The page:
So first you need to understand that peonies are tubers.  You can think of them as funny looking bulbs- they look like weird skinny potatoes.  That’s why you’ll see peony tubers sold in bags with the tulip bulbs in the fall.  Tubers need a stage of cold and dormancy in order to grow.  So if you purchase the plain tubers, or “bare root” plants, then I’ve found they do best when you plant them in the fall.  Peonies are cold-hardy perennials, which means you can plant the tubers even if it’s going to frost, or even snow again!  So if you don’t get them in the ground until after the first frost, or if you missed your window in the fall and wait until early spring when it’s still really cold, and even frosty out, that’s a-okay.  You can definitely pop them in the ground in early spring still, but they will get a slower start and might take a year or two to really fully establish. 

Now another way to buy peonies is from a nursery, where you’ll have an actual peony plant, already growing and established in a pot.  If that’s the case then the tuber has already been planted and grown and your lovely plant is ready to be put in the ground, you will most likely find plants like this ready to go in the spring time.  I have purchased many of my ready-to-go peony plants in the spring and during the summer from Costco!  They’ve all done really well in my yard.  If you happen to find a great plant in the summer or fall, you can certainly pop it in the ground then as well.   Just remember that the first year you plant a peony it most likely will have few, or even no blooms.  Take a few years to establish so be patient!  Once they’re set and happy, they can live in the same spot for over 100 years.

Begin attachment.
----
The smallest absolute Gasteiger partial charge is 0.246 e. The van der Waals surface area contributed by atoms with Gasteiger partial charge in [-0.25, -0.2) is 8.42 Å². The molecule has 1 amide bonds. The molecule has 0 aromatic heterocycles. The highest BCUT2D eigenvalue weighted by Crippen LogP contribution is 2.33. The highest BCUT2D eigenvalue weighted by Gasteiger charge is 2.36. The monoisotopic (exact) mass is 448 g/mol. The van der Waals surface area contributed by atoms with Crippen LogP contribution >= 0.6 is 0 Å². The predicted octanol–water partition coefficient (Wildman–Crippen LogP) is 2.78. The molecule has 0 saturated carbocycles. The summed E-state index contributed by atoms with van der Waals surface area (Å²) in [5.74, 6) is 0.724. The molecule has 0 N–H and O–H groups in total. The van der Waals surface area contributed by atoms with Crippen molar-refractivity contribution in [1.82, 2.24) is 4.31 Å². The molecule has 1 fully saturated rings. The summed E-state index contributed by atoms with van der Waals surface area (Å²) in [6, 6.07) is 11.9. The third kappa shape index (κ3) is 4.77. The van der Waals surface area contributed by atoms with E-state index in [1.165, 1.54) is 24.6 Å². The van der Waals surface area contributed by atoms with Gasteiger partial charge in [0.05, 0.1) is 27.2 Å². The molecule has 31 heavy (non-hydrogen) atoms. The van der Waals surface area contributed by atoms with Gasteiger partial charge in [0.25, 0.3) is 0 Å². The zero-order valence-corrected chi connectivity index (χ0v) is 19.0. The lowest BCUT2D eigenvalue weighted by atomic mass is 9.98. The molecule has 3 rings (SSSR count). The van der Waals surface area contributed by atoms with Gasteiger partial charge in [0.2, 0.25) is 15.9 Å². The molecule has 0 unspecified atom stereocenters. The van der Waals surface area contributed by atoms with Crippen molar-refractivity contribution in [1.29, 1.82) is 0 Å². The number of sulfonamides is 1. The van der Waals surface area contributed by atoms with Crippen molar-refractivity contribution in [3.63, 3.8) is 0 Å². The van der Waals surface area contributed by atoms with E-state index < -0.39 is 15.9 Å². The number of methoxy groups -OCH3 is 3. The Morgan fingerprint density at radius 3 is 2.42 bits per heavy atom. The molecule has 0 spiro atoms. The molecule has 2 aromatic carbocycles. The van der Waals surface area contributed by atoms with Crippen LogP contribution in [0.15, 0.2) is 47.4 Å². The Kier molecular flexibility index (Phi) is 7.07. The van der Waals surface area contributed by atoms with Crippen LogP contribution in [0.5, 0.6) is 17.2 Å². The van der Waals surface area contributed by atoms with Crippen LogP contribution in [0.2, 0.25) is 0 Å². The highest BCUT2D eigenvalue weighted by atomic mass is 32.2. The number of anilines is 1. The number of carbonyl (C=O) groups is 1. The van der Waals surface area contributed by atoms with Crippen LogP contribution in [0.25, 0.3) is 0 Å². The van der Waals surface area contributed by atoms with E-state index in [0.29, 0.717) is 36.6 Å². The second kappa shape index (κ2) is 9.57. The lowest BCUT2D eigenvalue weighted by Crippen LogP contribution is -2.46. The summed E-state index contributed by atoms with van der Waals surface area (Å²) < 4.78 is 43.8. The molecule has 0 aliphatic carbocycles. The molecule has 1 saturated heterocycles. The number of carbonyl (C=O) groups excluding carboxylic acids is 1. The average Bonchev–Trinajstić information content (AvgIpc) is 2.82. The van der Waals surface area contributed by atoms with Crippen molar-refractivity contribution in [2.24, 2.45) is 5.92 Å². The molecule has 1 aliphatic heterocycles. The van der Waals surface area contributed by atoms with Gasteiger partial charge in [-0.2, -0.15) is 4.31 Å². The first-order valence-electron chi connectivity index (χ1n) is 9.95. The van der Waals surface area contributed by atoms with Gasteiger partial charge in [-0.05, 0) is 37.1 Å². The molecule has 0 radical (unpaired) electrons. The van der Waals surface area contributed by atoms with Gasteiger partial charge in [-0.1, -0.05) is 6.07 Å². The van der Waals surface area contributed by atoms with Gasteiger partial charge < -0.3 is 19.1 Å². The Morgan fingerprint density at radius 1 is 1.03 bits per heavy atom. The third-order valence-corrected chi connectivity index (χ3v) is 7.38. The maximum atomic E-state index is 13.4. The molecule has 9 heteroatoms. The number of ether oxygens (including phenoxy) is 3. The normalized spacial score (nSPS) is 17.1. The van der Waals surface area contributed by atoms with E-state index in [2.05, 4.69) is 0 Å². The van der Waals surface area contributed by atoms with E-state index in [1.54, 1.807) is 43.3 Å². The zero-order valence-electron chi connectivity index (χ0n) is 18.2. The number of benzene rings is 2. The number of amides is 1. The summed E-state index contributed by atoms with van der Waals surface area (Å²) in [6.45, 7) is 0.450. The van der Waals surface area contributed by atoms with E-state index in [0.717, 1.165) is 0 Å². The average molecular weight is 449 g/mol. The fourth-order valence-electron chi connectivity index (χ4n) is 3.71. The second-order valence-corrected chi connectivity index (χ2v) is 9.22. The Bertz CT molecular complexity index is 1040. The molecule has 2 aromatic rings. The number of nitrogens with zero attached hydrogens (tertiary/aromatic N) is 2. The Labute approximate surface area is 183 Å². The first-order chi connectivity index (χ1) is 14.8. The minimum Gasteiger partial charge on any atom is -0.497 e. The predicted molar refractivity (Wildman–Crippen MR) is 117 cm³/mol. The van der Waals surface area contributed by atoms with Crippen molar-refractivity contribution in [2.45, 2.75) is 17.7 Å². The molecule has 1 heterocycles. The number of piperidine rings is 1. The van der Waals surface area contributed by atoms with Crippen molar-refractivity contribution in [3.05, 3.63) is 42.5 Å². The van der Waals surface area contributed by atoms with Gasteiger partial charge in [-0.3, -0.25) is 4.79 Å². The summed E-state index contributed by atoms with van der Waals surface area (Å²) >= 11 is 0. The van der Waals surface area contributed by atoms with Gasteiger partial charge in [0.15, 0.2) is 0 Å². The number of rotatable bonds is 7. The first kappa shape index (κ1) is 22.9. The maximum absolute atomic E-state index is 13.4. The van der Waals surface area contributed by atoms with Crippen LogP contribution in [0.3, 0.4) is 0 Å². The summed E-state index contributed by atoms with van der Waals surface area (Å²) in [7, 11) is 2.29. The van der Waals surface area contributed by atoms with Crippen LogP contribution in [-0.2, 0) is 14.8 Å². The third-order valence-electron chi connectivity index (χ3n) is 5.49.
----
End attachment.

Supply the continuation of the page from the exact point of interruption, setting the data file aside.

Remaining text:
Peony Growing Conditions


Peonies like a sunny location (think 5+ hours of sun) with well draining soil.  They need to be watered, obviously, but they don’t love wet feet.

“Mine isn’t flowering, what’s wrong?” : Remember this: first year sleep, second year creep, third year leap.  Peonies take time to establish, generally 3  years.  You may just get a few flowers those first years, but they are worth the wait!  For best results, don’t cut your flowers off in the first year.   It will help your plant to be stronger and and store more nutrients for a better following year.   After that, cut away!  Just try to leave at least 2 sets of leaves remaining on stems you cut.

How to Care for Peonies


Staking : One problem people have with peonies is droopy flowers.  On some varieties the stems and foliage are delicate and weak, and those huge heavy blooms fall right to the ground!  For those varieties you’ll want to have a cage, or some sort of support to keep them upright.  Other varieties won’t need anything.

Dead-heading:  snip off spent blooms to keep your plant healthy, but don’t cut your plant back until late fall when you cut back other perennials.   In an upcoming post, I’ll show you a great tip on how to extend the life of your blooms!

Hope that helps- happy planting!

16 Shares
Author

5 Comments

  1. I’m just a beginner getting interested in plants and you read my mind about wanting this post. Thanks!

  2. I just bought three peony plants on sale–my first ones! One was an ITOH peony, which I guess is a hybrid between herbaceous and tree peonies. It was more expensive, but I was so curious how it compares. Thanks for this informative post! I love the garden info you share.

  3. I love peonies so much! We just planted a couple last summer, so I’m definitely in the waiting game for all the blooms. Of the ones I did get, they were droopy because of the weight of the bulbs, and I was a little disappointed. Next time I plant some, I want to grow the sturdy kind. Is there a certain type mentioned above that is known to be sturdy so I don’t have to support them? Or will the plants get stronger as they mature? Thanks Sara!

    • Sara Reply

      So, both! It all depends on the variety. Peonies needing support and staking is very common. There are other varieties that do extremely well on their own (Coral Charm, for example). But they do tend to do better as they age and get larger, as well!

Write A Comment